Timely soybean harvest is needed to maintain yields, quality

kentucky soybean harvest
Soybeans are more exposed to the weather than corn, so it’s important for producers to remove them from the field in a timely manner to prevent harvest losses — photo by Matt Barton, UK agricultural communications.

Kentucky has experienced a couple weeks of dry weather. As a result, soybean producers need to pay close attention to their crops to make sure they get them out of the field in a timely manner.

“This year’s dry weather is the exact opposite of the wet conditions producers dealt with in fall 2019, and dry weather will push soybeans to mature quicker,” said Sam McNeill, agricultural engineer in the University of Kentucky College of Agriculture, Food and Environment.

The National Agricultural Statistics Service estimates that Kentucky producers will harvest a larger soybean crop this year with total production at 99.4 million bushels of soybeans, up 28% from 2019. Average yields this year are expected to be 54 bushels per acre compared to 46 bushels per acre last year.

“With tight profit margins, it’s important for producers to take good care of the grain to reduce harvest losses and prevent elevator discounts,” McNeill said.

Hitting the moisture target

Soybeans do not have the same plant protections as corn. This causes them to be more exposed to Mother Nature and dry quicker in the field. If the crop loses too much moisture in the field, it can increase the risk of the pods shattering, which reduces yields.

“The goal for producers is to find that sweet spot and harvest soybeans when the grain has a moisture level of 14% or 15% to avoid damaging the seed,” McNeill said. “They can harvest the crop at higher moisture content, if they have some drying capacity.”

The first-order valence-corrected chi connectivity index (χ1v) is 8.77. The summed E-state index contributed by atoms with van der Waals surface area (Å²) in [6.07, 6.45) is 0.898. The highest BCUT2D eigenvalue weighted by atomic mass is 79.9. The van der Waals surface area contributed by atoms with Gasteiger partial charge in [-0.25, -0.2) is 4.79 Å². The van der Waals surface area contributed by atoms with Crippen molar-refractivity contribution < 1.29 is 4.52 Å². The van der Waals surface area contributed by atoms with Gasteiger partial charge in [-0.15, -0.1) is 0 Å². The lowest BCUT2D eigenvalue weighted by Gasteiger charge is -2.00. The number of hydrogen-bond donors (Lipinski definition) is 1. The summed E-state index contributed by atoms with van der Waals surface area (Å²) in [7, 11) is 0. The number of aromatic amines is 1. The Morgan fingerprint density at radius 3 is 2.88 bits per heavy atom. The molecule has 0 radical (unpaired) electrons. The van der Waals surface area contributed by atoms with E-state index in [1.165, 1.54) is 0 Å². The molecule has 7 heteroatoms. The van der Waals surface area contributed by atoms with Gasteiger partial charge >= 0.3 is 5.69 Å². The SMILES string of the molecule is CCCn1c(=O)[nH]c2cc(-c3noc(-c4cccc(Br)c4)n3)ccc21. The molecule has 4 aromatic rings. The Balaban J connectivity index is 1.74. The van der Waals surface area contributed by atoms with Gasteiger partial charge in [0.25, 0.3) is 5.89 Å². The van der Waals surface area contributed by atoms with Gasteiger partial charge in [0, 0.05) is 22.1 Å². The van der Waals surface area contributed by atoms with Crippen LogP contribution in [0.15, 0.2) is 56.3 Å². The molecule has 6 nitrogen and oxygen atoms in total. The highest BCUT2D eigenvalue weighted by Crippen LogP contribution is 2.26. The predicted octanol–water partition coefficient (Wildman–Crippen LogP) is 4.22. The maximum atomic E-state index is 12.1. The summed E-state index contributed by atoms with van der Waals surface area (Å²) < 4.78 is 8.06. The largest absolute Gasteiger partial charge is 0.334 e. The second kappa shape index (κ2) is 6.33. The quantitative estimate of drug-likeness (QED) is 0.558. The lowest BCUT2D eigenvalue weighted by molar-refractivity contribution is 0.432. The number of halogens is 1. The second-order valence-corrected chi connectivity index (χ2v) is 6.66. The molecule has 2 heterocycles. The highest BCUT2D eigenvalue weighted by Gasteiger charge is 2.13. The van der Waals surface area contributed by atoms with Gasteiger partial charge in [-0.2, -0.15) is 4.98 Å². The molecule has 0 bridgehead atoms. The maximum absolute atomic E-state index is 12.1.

Once harvested, McNeill suggests producers dry soybeans to the market moisture of 13% if they plan to store the grain and sell it during the winter. They should dry soybeans to 12% if the market will reward them for the risks of holding the grain until summer to compensate for warmer temperatures and potential grain spoilage.

“With soybean prices currently around $10 per bushel, producers could lose around 11 cents for each point the grain is above or below 13% moisture, and that adds up,” McNeill said. “Soybean moistures above 13% will receive a price discount at grain elevators, and below 13% will simply have excess weight loss.”

More information on soybean drying and storage is available in UK extension publication ID 249: A Comprehensive Guide to Soybean Management in Kentucky. It is available online at https://www2.ca.uky.edu/agcomm/pubs/ID/ID249/ID249.pdf or at local offices of the UK Cooperative Extension Service.

The University of Kentucky contributed this article.

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